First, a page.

All you need to know about Fat, Fat32, and NTFS during installation

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by Joli Ballew

On Microsoft's Professional exam you'll need to know when to use FAT, FAT32, and NTFS. It is important to remember that Microsoft advises (a.k.a. better pick this answer) that you always choose NTFS unless you will be dual-booting with an additional operating system like Windows 9x. Remember that FAT and FAT32 offer no file level security like in NTFS. And unlike FAT, NTFS also offers disk compression, disk quotas, and file encryption. When faced with a question asking either a) which file system should you choose if you want file encryption and disk compression or b) Which file system should you choose to dual boot, make sure you know the differences listed above and choose the appropriate answer.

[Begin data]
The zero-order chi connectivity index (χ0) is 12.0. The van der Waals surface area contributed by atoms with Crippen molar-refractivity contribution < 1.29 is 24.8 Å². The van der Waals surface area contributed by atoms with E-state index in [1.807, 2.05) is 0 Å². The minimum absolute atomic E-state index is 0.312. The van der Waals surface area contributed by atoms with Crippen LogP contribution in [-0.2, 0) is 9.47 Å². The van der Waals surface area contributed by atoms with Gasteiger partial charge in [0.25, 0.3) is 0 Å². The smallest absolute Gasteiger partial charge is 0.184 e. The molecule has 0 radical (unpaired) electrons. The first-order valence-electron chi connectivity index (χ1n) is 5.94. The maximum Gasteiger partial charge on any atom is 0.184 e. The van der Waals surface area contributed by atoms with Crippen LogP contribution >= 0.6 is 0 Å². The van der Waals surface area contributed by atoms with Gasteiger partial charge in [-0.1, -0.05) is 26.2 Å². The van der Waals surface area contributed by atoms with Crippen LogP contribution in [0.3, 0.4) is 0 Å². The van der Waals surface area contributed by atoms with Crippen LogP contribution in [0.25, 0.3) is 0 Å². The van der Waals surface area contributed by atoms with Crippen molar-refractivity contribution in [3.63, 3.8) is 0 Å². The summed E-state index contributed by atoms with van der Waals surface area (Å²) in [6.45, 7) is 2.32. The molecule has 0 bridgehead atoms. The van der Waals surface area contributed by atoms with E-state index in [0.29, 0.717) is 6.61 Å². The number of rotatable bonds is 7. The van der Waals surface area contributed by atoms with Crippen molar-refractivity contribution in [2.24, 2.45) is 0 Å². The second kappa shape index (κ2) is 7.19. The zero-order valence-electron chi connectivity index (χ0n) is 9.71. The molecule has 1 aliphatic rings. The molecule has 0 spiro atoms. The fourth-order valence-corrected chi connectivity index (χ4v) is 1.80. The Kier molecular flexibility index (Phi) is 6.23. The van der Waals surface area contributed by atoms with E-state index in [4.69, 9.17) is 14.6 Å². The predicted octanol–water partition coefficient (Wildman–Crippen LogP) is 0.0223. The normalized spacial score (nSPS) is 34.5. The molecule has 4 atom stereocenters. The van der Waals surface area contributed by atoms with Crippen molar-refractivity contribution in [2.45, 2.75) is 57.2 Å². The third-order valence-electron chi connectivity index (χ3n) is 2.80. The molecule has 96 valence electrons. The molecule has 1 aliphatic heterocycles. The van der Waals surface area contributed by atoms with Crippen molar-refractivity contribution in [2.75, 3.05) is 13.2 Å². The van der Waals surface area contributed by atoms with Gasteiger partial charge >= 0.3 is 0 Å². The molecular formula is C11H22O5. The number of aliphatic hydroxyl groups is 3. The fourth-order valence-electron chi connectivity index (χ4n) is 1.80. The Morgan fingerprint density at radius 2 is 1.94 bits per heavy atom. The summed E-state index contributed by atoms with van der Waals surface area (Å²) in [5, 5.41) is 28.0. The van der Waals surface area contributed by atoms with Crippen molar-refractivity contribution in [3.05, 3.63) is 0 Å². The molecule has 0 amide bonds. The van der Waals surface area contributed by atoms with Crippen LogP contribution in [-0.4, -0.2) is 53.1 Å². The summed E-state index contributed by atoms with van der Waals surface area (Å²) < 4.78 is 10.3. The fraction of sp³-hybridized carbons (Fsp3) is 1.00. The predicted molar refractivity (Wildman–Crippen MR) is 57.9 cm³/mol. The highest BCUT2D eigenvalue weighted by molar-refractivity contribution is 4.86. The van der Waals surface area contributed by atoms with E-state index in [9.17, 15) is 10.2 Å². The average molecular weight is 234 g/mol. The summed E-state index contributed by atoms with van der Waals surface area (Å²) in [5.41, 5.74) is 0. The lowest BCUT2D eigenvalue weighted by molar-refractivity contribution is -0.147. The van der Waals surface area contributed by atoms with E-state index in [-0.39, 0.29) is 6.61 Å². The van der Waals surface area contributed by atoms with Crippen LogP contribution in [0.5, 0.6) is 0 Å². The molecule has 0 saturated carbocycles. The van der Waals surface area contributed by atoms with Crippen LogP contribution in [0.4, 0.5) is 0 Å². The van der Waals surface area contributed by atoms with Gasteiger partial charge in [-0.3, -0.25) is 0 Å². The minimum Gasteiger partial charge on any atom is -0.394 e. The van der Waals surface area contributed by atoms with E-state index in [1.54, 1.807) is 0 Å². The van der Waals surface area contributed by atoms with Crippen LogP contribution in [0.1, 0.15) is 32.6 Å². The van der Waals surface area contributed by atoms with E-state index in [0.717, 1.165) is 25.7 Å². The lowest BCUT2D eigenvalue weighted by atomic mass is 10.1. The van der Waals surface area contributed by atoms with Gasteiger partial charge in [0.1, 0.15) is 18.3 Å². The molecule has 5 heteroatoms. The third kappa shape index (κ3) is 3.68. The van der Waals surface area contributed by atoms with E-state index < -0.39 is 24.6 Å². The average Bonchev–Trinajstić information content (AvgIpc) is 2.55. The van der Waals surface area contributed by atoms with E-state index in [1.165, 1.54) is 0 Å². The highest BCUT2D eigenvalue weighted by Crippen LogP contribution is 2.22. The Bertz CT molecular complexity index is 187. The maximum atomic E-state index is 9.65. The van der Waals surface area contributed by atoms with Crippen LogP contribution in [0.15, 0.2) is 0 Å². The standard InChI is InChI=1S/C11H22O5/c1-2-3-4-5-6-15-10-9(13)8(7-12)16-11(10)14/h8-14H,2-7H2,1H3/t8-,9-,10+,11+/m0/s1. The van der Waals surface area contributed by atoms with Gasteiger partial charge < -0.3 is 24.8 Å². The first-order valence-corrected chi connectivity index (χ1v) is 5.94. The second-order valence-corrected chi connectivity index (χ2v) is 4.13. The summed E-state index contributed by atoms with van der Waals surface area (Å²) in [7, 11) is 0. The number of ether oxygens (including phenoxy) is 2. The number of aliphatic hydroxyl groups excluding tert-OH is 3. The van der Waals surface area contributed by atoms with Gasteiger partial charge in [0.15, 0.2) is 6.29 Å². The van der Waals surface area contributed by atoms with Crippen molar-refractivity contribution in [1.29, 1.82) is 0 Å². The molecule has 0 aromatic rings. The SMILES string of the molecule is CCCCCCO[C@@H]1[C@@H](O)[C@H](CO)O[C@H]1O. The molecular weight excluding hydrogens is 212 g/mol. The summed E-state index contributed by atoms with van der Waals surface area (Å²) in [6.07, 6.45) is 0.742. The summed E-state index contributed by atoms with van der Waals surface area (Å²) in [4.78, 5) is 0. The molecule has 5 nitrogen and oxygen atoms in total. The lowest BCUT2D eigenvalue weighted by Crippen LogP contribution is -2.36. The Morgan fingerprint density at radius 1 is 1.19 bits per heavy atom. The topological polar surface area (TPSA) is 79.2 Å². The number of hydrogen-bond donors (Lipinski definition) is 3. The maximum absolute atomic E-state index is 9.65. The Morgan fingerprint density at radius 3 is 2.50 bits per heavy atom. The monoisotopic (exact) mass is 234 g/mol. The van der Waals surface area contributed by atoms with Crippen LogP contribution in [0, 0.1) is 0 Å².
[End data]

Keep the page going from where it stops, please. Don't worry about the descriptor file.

On Microsoft's Professional exam you'll need to know when to use FAT, FAT32, and NTFS.

If you decide to use FAT or FAT32, setup will decide how the partition is formatted by looking at the size of that partition. A partition smaller than 2 GB will be partitioned as FAT, while one bigger than that will be setup as FAT32. If you require a dual boot scenario, only the system partition has to be FAT or FAT32, and all other drives can be NTFS. (On a side note, Windows 2000 can be installed on a 4 GB FAT partition. However, this can only be done in W2K and not in DOS.)

Additionally, you can convert from FAT to NTFS at any time by using the convert utility at the command prompt, and the data on the drive will be preserved. You cannot change back from NTFS to FAT without data loss.

This article was originally published on Aug 31, 2000
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